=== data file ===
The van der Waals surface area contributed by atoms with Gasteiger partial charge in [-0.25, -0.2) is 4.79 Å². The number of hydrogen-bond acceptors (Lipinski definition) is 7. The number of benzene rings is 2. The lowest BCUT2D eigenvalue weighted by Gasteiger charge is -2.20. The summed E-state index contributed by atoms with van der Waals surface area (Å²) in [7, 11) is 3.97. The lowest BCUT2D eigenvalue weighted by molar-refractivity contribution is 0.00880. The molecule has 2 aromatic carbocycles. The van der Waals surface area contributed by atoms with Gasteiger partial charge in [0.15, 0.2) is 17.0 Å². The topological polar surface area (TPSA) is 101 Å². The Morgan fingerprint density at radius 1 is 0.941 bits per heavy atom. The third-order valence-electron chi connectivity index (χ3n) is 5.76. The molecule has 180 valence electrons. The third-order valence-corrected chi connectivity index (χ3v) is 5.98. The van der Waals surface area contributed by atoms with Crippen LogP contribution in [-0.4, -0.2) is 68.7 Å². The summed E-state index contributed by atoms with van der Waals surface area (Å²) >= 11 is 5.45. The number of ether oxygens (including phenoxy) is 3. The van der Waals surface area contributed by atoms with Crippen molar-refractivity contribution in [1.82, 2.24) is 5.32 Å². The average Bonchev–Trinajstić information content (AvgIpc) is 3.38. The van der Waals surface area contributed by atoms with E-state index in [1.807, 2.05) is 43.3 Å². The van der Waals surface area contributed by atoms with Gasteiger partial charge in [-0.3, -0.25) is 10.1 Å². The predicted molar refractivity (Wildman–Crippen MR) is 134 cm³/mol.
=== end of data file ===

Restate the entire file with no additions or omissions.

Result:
The van der Waals surface area contributed by atoms with Gasteiger partial charge in [-0.25, -0.2) is 4.79 Å². The number of hydrogen-bond acceptors (Lipinski definition) is 7. The number of benzene rings is 2. The lowest BCUT2D eigenvalue weighted by Gasteiger charge is -2.20. The summed E-state index contributed by atoms with van der Waals surface area (Å²) in [7, 11) is 3.97. The lowest BCUT2D eigenvalue weighted by molar-refractivity contribution is 0.00880. The molecule has 2 aromatic carbocycles. The van der Waals surface area contributed by atoms with Gasteiger partial charge in [0.15, 0.2) is 17.0 Å². The topological polar surface area (TPSA) is 101 Å². The Morgan fingerprint density at radius 1 is 0.941 bits per heavy atom. The third-order valence-electron chi connectivity index (χ3n) is 5.76. The molecule has 180 valence electrons. The third-order valence-corrected chi connectivity index (χ3v) is 5.98. The van der Waals surface area contributed by atoms with Crippen LogP contribution in [-0.4, -0.2) is 68.7 Å². The summed E-state index contributed by atoms with van der Waals surface area (Å²) >= 11 is 5.45. The number of ether oxygens (including phenoxy) is 3. The van der Waals surface area contributed by atoms with Crippen molar-refractivity contribution in [1.82, 2.24) is 5.32 Å². The average Bonchev–Trinajstić information content (AvgIpc) is 3.38. The van der Waals surface area contributed by atoms with E-state index in [1.807, 2.05) is 43.3 Å². The van der Waals surface area contributed by atoms with Gasteiger partial charge in [-0.3, -0.25) is 10.1 Å². The predicted molar refractivity (Wildman–Crippen MR) is 134 cm³/mol.